Did you know that the custom of the Christmas Tree is purely German? A leftover from pagan times, Germans honored the gods of nature by bringing a tree into the home and decorating it, a custom which was readily embraced by the Catholic church in Rome, as were the old pagan rituals practiced around Easter, the Solstices and many other religious festivals.
Christmas is all of Germany's biggest festive period, kicked off with the observation of Advent on the first Sunday in December. Markets spring up in every city, selling special items pertaining to Christmas, the Advent season and also presents, carvings, cultural artifacts and souvenirs of every description. The "grand-daddy of them all: is traditionally the Christkindlesmarkt in Nuremburg.
Higlights of some of the morre important German Christkindl Markets:
For more information and a list of German Christmas markets, go to www.germanchristmasmarkets.org
is what the Germans call New year's Eve. Named after Saint Silvester, said to have been Pope from 314 until he died in Rome on December 31, 335, the party is likely another attempt by the Catholic church to combine old pagan rituals with an overshadowing Christian event, as are many other holidays and traditions such as those found at Christmas, Easter, the Solstices, etc.
Germany's most glamorous, terrific celebration takes place - where else? - in the capital city of Berlin. In 2005, the theme was a kick-off party for the FIFA World Cup events of 2006 focusing on football (soccer to Americans). Traditionally at midnight huge displays of fireworks light up the skies all across the largest German city, while church bells are rung. Open air parties as well as numerous private and public parties, dances, balls and celebrations take place all across the city with live television coverage and an atmosphere which easily rivals that found at New York's Times Square events, marked by a double-cheeked kiss and hearty wishes for a "Guten Rutsch!" or :good slide" into the new year, usually accompanied by a (champagne) toast.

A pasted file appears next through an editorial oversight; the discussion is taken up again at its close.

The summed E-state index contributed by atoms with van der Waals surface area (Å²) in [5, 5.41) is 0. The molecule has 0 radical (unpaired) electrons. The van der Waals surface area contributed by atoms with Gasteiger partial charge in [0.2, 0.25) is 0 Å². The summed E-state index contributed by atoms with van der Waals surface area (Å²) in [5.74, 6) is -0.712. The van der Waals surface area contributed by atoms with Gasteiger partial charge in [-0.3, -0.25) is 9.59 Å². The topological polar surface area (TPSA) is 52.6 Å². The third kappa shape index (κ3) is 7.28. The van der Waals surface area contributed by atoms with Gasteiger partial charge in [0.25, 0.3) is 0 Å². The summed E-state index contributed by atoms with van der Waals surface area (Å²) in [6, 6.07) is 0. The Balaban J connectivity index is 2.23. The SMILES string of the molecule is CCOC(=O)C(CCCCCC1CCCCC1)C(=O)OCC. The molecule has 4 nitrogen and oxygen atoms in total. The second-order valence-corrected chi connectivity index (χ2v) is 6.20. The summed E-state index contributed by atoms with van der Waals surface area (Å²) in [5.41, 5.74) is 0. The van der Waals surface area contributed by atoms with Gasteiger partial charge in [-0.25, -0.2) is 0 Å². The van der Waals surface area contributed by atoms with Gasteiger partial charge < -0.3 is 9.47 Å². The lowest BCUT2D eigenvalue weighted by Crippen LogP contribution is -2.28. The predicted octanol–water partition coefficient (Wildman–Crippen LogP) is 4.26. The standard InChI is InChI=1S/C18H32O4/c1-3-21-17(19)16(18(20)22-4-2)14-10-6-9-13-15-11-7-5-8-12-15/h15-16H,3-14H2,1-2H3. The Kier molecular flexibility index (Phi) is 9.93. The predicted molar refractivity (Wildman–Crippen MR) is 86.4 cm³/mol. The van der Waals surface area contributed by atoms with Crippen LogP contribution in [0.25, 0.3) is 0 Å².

Among the most interesting traditions found still in practice for Silvester is the pouring of lead to predict the upcoming year. Small leaden figurines are melted in a spoon over a candle and the molten lead is then poured into a bucket of cold water. The resulting shape is then interpreted to predict what kind of a year one will have. Traditional interpretations range from an anchor (signifying help when needed) to such bizarre items as the axe (disappointment in love), a ram (expected inheritance), fish or pig (good luck), hat (good news), scissors (important decidion impending) or spider (your luck is hanging by a thread). The custom is still in use although not nearly as common as it once was. Other important traditions often found at parties and larger celebrations include the Feuerzangenbowle, a punch into which alcohol infused sugar cones drip when set ablaze; shooting handguns to scare off evil spirits (now outlawed in most cities including Berlin); throwing dice to (again) predict the upcoming year for prizes ranging from hotdogs through pretzels; and many others.